By Tom Collins
LISTOWEL — One Eastern Ontario egg producer said it would take a farmer six to nine months to recover if his farm was hit by the avian bird flu.
Ontario poultry and egg farmers are on high alert after the deadly bird virus was found on three farms in Western Ontario in April. At least 11,000 birds died from the flu on a Woodstock-area turkey farm with the remaining 34,000 birds destroyed on April 8. That farm and 28 others within 10 kilometres were quarantined.
On April 19, the Canadian Food Inspection Agency (CFIA) destroyed 27,000 chickens on a broiler breeder chicken farm in Oxford County after an unknown number of birds on that farm died from the virus.
On April 26, the disease struck a third time in Oxford County — an 8,000-bird turkey farm.
The CFIA says the first two farms are not linked, and suspects the disease was brought onto the farms by migratory birds.
After the disease strikes, getting back to business is another nightmare. John Beking, of Beking’s Poultry Farm at Oxford Station near Ottawa has about 22,000 laying hens and said he would need six to nine months to replenish his supply of hens. After euthanizing the infected birds, it would take about a month to clean and disinfect the property and get it tested again to make sure the disease was completely gone. Then it would be at least a five-month wait to get the 19-week-old laying hens. And since he staggers the age of the birds on his property to ensure he always has eggs, he wouldn’t get the full 22,000 hens at one time.
“For any business that shuts down for that amount of time, it would be quite devastating,” he said.
He added that producers carry insurance, which would cover most of their losses but the longer you are out of business, the harder it is to recover, he said.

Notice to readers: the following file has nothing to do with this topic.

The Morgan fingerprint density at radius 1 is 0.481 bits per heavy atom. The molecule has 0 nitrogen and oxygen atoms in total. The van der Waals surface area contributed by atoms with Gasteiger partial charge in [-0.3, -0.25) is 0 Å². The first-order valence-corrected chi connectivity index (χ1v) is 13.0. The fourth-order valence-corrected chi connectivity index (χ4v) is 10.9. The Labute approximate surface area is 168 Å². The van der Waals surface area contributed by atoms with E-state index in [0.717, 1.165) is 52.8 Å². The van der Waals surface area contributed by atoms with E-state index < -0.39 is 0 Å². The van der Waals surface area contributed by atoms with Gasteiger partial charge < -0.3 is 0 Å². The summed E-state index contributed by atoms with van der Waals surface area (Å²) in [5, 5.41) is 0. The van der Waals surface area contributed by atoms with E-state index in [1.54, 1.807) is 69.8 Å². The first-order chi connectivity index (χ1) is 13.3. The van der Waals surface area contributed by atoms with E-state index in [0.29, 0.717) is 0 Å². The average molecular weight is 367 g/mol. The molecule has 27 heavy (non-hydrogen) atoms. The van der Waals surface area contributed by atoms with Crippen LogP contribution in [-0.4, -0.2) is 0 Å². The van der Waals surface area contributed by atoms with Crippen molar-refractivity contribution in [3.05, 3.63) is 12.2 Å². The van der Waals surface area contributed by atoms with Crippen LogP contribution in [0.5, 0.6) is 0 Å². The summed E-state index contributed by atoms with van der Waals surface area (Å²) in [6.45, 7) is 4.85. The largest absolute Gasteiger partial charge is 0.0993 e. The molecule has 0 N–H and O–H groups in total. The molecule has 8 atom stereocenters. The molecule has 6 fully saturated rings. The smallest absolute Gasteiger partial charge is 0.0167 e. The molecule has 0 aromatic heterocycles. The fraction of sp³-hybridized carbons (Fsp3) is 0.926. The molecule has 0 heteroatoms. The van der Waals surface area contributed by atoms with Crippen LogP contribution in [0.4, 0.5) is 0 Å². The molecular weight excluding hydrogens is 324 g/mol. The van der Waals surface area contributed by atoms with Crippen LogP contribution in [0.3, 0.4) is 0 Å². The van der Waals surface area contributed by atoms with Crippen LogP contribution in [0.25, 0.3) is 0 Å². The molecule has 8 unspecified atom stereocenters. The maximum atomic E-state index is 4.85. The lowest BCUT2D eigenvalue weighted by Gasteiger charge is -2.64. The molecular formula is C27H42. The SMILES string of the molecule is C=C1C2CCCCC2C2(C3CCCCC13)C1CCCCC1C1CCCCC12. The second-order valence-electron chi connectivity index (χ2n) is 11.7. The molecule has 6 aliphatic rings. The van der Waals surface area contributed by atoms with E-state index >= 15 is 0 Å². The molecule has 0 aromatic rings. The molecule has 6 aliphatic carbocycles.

Brent Royce, a Listowel-area turkey farmer who has about 30,000 birds a year, but never more than 10,000 at any one time, said everyone is on high alert. He has stepped up his biosecurity since the bird flu hit Ontario. All trucks coming onto the farm must be washed and disinfected, and visitors to the barn must sanitize their hands and change their boots and coveralls.
“I’m hopeful that it’s not going to (wind up on my farm),” said Royce, who was named Farm & Food Care Ontario’s champion in April for his work advocating agriculture. “I try not to worry about things I can’t control. I’m hoping it’s as bad as it will get and it’s not going to get any worse.”
Royce said if his farm ever had the bird flu, the impact would be “huge. Even if it doesn’t happen on my farm, and it happened on a neighbour’s farm, it’s a fairly large impact with the quarantine area and moving feed, birds, policing birds, shipping birds, rules for cleaning out and everything.”
In Ontario, there are 187 turkey farms and more than 1,100 commercial chicken farms and about 15,000 small flock operations. There are also more than 400 egg and pullet farms in the province.
In December, there were 11 farms diagnosed with the disease in British Columbia. As of May 7, there were at least 133 confirmed cases in the United States. The disease was found on an Iowa farm on May 1, leading to the destruction of about 5.7 million birds on that one farm alone. Due to disease and a policy to destroy affected flocks, the U.S. has lost about 25.7 million birds as of May 7, while B.C. has lost 245,600.
Japan, Hong Kong, Uruguay, Saudi Arabia and Taiwan have banned Ontario poultry meat as of May 7.
The London Poultry Show scheduled for early April was cancelled, while Farm & Food Care Ontario’s June 6 Breakfast on the Farm event, which was to be held on a poultry farm in Western Ontario, has been postponed.
The highly-contagious disease is easily spread as wild birds can carry the disease and the worst strain can kill an entire flock within 48 hours.